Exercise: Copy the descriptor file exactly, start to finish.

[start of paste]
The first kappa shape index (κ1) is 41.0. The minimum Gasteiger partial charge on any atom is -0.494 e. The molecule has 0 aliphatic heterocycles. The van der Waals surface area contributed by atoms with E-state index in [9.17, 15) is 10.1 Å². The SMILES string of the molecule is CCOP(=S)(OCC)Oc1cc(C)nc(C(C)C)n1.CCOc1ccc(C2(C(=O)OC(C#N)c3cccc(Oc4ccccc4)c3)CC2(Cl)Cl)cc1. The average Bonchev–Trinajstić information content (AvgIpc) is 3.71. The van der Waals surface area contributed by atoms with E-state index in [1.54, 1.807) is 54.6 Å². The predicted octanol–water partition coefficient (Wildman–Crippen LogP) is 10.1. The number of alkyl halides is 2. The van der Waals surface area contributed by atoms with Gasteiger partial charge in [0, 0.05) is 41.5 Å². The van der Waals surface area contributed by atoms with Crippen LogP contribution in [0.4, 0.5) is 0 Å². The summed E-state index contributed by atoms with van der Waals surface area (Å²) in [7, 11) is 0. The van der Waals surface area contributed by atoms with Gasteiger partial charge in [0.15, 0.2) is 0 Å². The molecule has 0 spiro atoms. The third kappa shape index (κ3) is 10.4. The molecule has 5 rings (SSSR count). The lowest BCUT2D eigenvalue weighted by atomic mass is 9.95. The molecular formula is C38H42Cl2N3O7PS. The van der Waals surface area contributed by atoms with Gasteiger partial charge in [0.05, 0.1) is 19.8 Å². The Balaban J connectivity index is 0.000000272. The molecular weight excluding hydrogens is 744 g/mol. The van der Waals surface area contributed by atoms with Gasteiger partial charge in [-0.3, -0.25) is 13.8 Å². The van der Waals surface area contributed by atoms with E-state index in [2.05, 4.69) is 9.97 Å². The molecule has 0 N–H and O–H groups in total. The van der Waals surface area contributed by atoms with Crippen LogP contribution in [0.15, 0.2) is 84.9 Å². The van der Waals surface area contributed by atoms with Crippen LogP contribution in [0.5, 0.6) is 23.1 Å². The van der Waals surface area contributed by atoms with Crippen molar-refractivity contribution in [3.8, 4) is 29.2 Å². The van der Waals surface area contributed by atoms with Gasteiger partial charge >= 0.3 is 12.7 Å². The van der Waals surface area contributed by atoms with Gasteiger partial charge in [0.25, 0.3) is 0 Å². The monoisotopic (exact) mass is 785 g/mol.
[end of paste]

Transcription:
The first kappa shape index (κ1) is 41.0. The minimum Gasteiger partial charge on any atom is -0.494 e. The molecule has 0 aliphatic heterocycles. The van der Waals surface area contributed by atoms with E-state index in [9.17, 15) is 10.1 Å². The SMILES string of the molecule is CCOP(=S)(OCC)Oc1cc(C)nc(C(C)C)n1.CCOc1ccc(C2(C(=O)OC(C#N)c3cccc(Oc4ccccc4)c3)CC2(Cl)Cl)cc1. The average Bonchev–Trinajstić information content (AvgIpc) is 3.71. The van der Waals surface area contributed by atoms with E-state index in [1.54, 1.807) is 54.6 Å². The predicted octanol–water partition coefficient (Wildman–Crippen LogP) is 10.1. The number of alkyl halides is 2. The van der Waals surface area contributed by atoms with Gasteiger partial charge in [0, 0.05) is 41.5 Å². The van der Waals surface area contributed by atoms with Crippen LogP contribution in [0.4, 0.5) is 0 Å². The summed E-state index contributed by atoms with van der Waals surface area (Å²) in [7, 11) is 0. The van der Waals surface area contributed by atoms with Gasteiger partial charge in [0.15, 0.2) is 0 Å². The molecule has 0 spiro atoms. The third kappa shape index (κ3) is 10.4. The molecule has 5 rings (SSSR count). The lowest BCUT2D eigenvalue weighted by atomic mass is 9.95. The molecular formula is C38H42Cl2N3O7PS. The van der Waals surface area contributed by atoms with Gasteiger partial charge in [0.05, 0.1) is 19.8 Å². The Balaban J connectivity index is 0.000000272. The molecular weight excluding hydrogens is 744 g/mol. The van der Waals surface area contributed by atoms with Gasteiger partial charge in [-0.3, -0.25) is 13.8 Å². The van der Waals surface area contributed by atoms with E-state index in [2.05, 4.69) is 9.97 Å². The molecule has 0 N–H and O–H groups in total. The van der Waals surface area contributed by atoms with Crippen LogP contribution in [0.15, 0.2) is 84.9 Å². The van der Waals surface area contributed by atoms with Crippen LogP contribution in [0.5, 0.6) is 23.1 Å². The van der Waals surface area contributed by atoms with Crippen molar-refractivity contribution in [3.8, 4) is 29.2 Å². The van der Waals surface area contributed by atoms with Gasteiger partial charge >= 0.3 is 12.7 Å². The van der Waals surface area contributed by atoms with Gasteiger partial charge in [0.25, 0.3) is 0 Å². The monoisotopic (exact) mass is 785 g/mol.